Jay ✊🏾✊🏾’s review published on Letterboxd:
I gotta give credit where credit is due. Some of the melodrama really help captures how the main girl is looking for escapism and acceptance from someone who will accept her being different. Seeing her home life at the start to see her longer feeling alone is honestly powerful on its own. Showing a characters struggle to experience a world she cannot see is pretty captivating on its own. Elizabeth Hartman was precious and must be protected at all costs. She really captures someone who is trying to find optimism in her life while also struggling in the world she still loves. It is great seeing her meet someone who can understand what it is like to struggle to live in a world that does not understand that much. Some of the scenes are beautiful and got some legit emotional reactions from me. I even got some legit laughs from some sweet moments in the movie.
The racial aspect is really what drags it down. I would not be so harsh on it since this is a product of its time, but this is something we still get in movies today. A black man who is here to show guidance for a white woman who is in need of help. We still get movies today that have black people in these roles who give up their agency to help their white counterparts feel like they belong. I get at the time, they would not have shown the black guys struggles since the white girl is the focus. Her story is very important and she is captivating, but it honestly rubs me the wrong way when the black character is introduced at the beginning as someone who feels genuine, instead of being a plot device. This would not be so bothersome for if the melodrama didn't undercut the racial aspect of the story.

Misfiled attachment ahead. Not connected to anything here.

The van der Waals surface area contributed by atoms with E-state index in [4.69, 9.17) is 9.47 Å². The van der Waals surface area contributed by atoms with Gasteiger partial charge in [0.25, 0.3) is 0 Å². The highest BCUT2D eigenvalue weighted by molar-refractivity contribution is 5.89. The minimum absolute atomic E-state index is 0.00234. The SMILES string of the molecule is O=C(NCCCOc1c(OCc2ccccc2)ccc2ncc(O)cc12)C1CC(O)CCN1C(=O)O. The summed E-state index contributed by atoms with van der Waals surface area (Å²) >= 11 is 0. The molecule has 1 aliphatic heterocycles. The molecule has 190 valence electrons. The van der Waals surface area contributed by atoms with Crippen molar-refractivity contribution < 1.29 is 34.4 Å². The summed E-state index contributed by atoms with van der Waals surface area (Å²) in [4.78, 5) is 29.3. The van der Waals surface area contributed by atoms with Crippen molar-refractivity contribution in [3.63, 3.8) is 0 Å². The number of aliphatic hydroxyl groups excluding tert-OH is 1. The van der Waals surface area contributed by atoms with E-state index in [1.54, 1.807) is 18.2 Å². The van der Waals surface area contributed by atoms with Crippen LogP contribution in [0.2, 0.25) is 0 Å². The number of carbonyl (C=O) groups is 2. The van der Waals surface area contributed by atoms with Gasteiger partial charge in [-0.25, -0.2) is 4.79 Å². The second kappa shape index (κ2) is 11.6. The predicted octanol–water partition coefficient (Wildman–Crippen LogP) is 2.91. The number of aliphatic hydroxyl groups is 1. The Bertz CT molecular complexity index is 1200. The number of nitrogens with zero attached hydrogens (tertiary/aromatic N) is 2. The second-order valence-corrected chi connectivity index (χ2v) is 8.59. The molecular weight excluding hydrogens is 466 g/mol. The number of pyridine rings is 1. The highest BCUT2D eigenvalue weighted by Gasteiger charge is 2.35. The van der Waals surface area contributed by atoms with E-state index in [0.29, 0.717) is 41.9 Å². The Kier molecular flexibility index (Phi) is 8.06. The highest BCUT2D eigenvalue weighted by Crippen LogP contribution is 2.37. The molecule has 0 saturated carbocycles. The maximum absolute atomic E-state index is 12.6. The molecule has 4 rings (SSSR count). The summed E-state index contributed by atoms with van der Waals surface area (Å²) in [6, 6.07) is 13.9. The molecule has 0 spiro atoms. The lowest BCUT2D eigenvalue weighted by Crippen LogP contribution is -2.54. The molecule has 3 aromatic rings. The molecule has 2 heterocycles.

I am personally not a fan of using the girl's blindness to make a point about colorblindness. To me, it seemed as if they are using it to show how important it is to not see someone's color. That is the way that can help someone not see others as different. I understand the movie's heart is in the right place, but it is something I do not think works. I know the idea is dated, but again, if some of these narrative choices were not still used today to perpetuate certain roles for black people today, I would be more forgiving, but we really have not learned a damn thing if we are are still doing this. I think if the movie had more of a focus on the relationship instead of the racial aspect that is here due to the black character who is present, I think the movie could overcome its melodramatic approach that distracts from the main experience. I can see the appeal it had back in the day, but we are still using the same narrative devices so often today, and for that, I scratch my head.